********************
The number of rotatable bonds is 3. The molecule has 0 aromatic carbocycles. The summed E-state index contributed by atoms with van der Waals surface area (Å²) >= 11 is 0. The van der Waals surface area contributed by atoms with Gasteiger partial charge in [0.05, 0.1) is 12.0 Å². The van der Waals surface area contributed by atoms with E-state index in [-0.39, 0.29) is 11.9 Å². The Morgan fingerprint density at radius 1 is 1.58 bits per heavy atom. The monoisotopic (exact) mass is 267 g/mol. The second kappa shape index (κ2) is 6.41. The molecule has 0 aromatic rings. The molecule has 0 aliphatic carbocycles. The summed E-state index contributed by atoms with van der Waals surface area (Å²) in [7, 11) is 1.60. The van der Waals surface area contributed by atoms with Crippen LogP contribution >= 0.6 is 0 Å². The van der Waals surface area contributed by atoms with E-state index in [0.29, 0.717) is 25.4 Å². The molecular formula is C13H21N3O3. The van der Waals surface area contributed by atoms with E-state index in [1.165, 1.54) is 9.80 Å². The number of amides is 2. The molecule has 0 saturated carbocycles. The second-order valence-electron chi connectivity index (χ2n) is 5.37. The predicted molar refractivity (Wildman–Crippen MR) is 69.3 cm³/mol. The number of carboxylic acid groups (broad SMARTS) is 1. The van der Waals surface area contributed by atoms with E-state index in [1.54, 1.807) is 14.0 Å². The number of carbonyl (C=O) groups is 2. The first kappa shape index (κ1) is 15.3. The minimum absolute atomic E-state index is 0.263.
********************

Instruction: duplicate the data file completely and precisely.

The number of rotatable bonds is 3. The molecule has 0 aromatic carbocycles. The summed E-state index contributed by atoms with van der Waals surface area (Å²) >= 11 is 0. The van der Waals surface area contributed by atoms with Gasteiger partial charge in [0.05, 0.1) is 12.0 Å². The van der Waals surface area contributed by atoms with E-state index in [-0.39, 0.29) is 11.9 Å². The Morgan fingerprint density at radius 1 is 1.58 bits per heavy atom. The monoisotopic (exact) mass is 267 g/mol. The second kappa shape index (κ2) is 6.41. The molecule has 0 aromatic rings. The molecule has 0 aliphatic carbocycles. The summed E-state index contributed by atoms with van der Waals surface area (Å²) in [7, 11) is 1.60. The van der Waals surface area contributed by atoms with Crippen LogP contribution >= 0.6 is 0 Å². The van der Waals surface area contributed by atoms with E-state index in [0.29, 0.717) is 25.4 Å². The molecular formula is C13H21N3O3. The van der Waals surface area contributed by atoms with E-state index in [1.165, 1.54) is 9.80 Å². The number of amides is 2. The molecule has 0 saturated carbocycles. The second-order valence-electron chi connectivity index (χ2n) is 5.37. The predicted molar refractivity (Wildman–Crippen MR) is 69.3 cm³/mol. The number of carboxylic acid groups (broad SMARTS) is 1. The van der Waals surface area contributed by atoms with E-state index in [1.54, 1.807) is 14.0 Å². The number of carbonyl (C=O) groups is 2. The first kappa shape index (κ1) is 15.3. The minimum absolute atomic E-state index is 0.263.